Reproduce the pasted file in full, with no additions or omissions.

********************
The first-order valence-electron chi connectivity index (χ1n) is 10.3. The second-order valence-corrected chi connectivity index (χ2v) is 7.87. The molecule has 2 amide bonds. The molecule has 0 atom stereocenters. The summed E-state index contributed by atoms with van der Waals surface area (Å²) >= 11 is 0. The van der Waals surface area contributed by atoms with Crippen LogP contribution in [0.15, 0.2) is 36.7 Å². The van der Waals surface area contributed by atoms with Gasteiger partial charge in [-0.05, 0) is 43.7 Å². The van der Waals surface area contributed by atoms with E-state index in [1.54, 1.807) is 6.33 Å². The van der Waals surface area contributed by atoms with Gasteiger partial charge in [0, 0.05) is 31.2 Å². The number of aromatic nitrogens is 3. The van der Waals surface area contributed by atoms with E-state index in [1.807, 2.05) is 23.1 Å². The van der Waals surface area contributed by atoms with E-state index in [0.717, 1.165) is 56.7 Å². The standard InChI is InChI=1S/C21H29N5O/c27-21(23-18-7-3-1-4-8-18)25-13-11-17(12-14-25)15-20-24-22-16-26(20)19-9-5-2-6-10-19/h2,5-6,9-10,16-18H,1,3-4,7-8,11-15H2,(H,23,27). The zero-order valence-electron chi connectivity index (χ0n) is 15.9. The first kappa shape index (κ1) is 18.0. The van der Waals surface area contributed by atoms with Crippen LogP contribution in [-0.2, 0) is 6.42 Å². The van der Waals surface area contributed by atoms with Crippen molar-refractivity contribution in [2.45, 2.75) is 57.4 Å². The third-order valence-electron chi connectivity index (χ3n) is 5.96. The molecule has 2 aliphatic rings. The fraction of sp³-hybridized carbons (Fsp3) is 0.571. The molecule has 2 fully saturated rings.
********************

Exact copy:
The first-order valence-electron chi connectivity index (χ1n) is 10.3. The second-order valence-corrected chi connectivity index (χ2v) is 7.87. The molecule has 2 amide bonds. The molecule has 0 atom stereocenters. The summed E-state index contributed by atoms with van der Waals surface area (Å²) >= 11 is 0. The van der Waals surface area contributed by atoms with Crippen LogP contribution in [0.15, 0.2) is 36.7 Å². The van der Waals surface area contributed by atoms with Gasteiger partial charge in [-0.05, 0) is 43.7 Å². The van der Waals surface area contributed by atoms with E-state index in [1.54, 1.807) is 6.33 Å². The van der Waals surface area contributed by atoms with Gasteiger partial charge in [0, 0.05) is 31.2 Å². The number of aromatic nitrogens is 3. The van der Waals surface area contributed by atoms with E-state index in [1.807, 2.05) is 23.1 Å². The van der Waals surface area contributed by atoms with E-state index in [0.717, 1.165) is 56.7 Å². The standard InChI is InChI=1S/C21H29N5O/c27-21(23-18-7-3-1-4-8-18)25-13-11-17(12-14-25)15-20-24-22-16-26(20)19-9-5-2-6-10-19/h2,5-6,9-10,16-18H,1,3-4,7-8,11-15H2,(H,23,27). The zero-order valence-electron chi connectivity index (χ0n) is 15.9. The first kappa shape index (κ1) is 18.0. The van der Waals surface area contributed by atoms with Crippen LogP contribution in [-0.2, 0) is 6.42 Å². The van der Waals surface area contributed by atoms with Crippen molar-refractivity contribution in [2.45, 2.75) is 57.4 Å². The third-order valence-electron chi connectivity index (χ3n) is 5.96. The molecule has 2 aliphatic rings. The fraction of sp³-hybridized carbons (Fsp3) is 0.571. The molecule has 2 fully saturated rings.